Surprisingly, tax minimization inherent in retirement savings plans, often touted by advisors as a reason (if not the reason) for participating, barely result in higher enrollment rates. So, all of the drama over potential contribution cuts and rigmarole in recently passed tax reform won’t have much of an effect, we naively ask?
“No, of course not,” Benartzi answers, somewhat exasperated. “Think about it this way. The vast majority of Americans don’t understand the tax system because it’s so complicated. It’s very difficult to have something we don’t understand affect our behavior. If you add inertia on top of that, and the fact that many people in a 401k plan are saving because it’s on autopilot, they’re not going to change their behavior because of some new tax code that nobody understands.”
Which makes sense, but what are some of the absolute “must-have” features that 401k sponsors should include that would change behavior to ensure the best chance for participant success?
Emphasizing the accumulation phase, he says “no matter how you look at it,” it’s automating the plan through automatic enrollment, automatic increases and automatic portfolio choices for the participant. Offer those and there is a very good chance “they will reach the finish line.”
“Having said that, what we are generally missing is that the devil is in the details. A lot of plans implement automatic features, but they do it the wrong way. Historically, for example, the most common default saving rate with automatic enrollment was 3 percent. And later, we found a study suggesting that people can stomach 6 percent, so why not double it actually?”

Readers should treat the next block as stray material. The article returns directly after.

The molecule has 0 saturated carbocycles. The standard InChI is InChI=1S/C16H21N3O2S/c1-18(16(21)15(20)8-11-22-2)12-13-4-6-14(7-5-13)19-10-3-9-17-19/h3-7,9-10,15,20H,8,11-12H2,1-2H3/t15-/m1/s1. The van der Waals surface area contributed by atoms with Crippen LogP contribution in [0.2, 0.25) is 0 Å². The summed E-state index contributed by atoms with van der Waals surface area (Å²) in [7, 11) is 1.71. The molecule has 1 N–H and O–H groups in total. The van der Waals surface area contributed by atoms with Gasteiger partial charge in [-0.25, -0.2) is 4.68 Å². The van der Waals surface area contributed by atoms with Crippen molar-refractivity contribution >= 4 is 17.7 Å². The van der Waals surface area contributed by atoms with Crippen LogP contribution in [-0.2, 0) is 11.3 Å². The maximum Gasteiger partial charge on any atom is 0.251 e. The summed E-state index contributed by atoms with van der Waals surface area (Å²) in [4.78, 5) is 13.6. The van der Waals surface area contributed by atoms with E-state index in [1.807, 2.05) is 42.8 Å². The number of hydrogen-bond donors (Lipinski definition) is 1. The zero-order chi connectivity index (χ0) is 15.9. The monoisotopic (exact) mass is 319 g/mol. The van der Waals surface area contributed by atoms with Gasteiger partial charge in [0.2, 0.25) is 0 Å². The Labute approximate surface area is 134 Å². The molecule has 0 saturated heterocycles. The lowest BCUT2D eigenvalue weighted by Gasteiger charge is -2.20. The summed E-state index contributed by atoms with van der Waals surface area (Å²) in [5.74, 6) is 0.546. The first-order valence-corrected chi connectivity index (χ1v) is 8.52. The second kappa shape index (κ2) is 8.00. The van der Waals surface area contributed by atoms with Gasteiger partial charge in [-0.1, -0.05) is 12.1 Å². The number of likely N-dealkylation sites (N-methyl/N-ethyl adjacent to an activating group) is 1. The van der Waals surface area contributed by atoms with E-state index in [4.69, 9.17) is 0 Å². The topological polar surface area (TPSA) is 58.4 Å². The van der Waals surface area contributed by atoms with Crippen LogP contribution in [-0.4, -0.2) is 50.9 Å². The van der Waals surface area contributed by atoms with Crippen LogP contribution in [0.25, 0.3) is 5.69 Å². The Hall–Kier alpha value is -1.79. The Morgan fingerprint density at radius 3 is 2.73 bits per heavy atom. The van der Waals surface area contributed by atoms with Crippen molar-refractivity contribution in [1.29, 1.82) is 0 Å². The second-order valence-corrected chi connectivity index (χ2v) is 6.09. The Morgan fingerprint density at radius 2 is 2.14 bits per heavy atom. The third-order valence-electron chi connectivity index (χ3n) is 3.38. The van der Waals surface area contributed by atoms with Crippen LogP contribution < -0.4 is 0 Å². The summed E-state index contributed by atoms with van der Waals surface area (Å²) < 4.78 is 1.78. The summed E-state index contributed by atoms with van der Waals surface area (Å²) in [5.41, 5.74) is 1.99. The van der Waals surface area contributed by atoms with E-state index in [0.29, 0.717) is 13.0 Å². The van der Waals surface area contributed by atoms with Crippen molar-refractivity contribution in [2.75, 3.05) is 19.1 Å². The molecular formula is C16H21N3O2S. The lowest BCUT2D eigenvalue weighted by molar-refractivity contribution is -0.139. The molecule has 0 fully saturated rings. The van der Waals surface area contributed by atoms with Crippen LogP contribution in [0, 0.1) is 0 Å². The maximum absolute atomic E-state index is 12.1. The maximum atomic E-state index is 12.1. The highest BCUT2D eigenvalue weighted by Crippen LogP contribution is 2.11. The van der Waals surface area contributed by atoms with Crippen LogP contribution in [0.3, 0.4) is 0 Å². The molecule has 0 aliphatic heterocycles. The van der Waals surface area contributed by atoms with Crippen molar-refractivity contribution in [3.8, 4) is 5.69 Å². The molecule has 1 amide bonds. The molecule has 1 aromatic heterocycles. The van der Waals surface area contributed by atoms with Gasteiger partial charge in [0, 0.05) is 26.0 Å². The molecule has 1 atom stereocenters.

So, he did.
His recent work with Voya included testing the suggested rate above 6 percent, even going as high as 11 percent. He found that a further boost could be had by increasing defaults from 6 percent to 7 percent. But humans being humans, the law of diminishing returns will eventually strike.
“We’re still playing [with the optimal deferral rate]. What we find, which is interesting, is that once you push it beyond 7 percent, people scale it down, which is something we did not expect. It doesn’t backfire, it’s not like they run away, it’s not that they push it down too low, but if you set it up to 9 percent, you do not seem to have any increase beyond what people do with 7 percent.”
Which is exactly what the industry should want, discovering the point at which people adopt the default, but also the point at which people engage and recognize it might be too much for their given situation.
“In a hypothetical, crazy world, you don’t want people to set their default saving rate to 50 percent. You don’t want people to pile on credit card debt, or [mortgage] their house in order to save 50 percent. But the fact that at some point they engage turns out to be, in my opinion, very good news because they personalize the solution to what fits them.”
It’s enough to get their attention but not enough to turn them off or to have to make even worse decisions?
“Correct, and it’s all in the details. If people get stuck saving 3 percent then yes, automatic enrollment makes them start saving, but they are going to save very little, so you haven’t really solved any of the crisis. So, across-the-board, whether it is automating the process of getting people into the plan, automating the increases or automating the investments, the devil is in the details. We’ve made a lot of progress, but there is a lot more to be done.”